# Intuition and the Magic of the Gyroscope – Reloaded

I am baffled by the fact that my article The Spinning Gyroscope and Intuition in Physics is the top article on this blog so far.

So I believe I owe you, dear readers, an update.

In the previous article I have summarized the textbook explanation, some more intuitive comments in Feynman’s Physics Lectures, and a new paper by Eugene Butikov.

But there is an explanation of the gyroscope’s motion that might become my new favorite:

Gyroscope Physics by Cleon Teunissen

It is not an accident that Cleon is also the main author of the Wikipedia article on the Coriolis flow meter, as his ingenious take on explaining the gyroscope’s precession is closely related to his explanation of the flow meter.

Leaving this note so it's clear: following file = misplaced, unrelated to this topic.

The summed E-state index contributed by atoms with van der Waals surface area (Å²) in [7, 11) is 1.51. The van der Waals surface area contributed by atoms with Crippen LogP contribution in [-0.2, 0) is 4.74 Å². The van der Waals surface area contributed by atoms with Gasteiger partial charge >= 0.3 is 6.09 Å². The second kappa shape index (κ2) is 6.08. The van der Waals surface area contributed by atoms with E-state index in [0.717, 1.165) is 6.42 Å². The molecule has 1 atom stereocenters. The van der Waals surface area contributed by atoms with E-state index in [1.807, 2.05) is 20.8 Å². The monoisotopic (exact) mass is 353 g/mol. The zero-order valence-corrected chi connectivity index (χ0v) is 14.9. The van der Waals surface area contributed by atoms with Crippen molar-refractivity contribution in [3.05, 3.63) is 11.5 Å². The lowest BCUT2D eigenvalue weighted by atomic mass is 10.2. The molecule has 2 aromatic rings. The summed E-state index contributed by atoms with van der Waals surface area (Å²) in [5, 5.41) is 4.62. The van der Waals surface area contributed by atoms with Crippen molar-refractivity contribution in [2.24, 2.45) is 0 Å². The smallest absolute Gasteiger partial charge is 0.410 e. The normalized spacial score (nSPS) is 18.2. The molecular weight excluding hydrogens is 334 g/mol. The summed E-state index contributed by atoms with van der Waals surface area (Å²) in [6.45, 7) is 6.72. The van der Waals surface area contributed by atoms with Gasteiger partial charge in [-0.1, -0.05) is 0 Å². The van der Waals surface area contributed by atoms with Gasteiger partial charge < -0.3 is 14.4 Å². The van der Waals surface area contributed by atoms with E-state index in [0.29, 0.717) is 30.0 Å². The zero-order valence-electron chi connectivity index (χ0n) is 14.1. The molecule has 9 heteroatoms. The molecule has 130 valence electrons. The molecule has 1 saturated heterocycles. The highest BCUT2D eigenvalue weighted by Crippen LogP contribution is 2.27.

The Coriolis force is a so-called pseudo-force you “feel” in a rotating frame of reference: Imagine yourself walking across a rotating disk, or rolling a ball soaked in white color rolling across a black disk and watch its trace. In the center of the rotating disk, there is no centrifugal force. But you would still feel being dragged to the right if the disk is rotating counter-clockwise (viewed from the top).

This force dragging you to the right or making the path of the ball bend even in the center – this is the Coriolis force. It also makes tubes bend in the following way when a liquid flows through them and allows for determining the flow velocity from the extent of bending: Vibration pattern of the tubes during mass flow. Credits: Cleon Teunissen, used with permission – Coriolis flow meter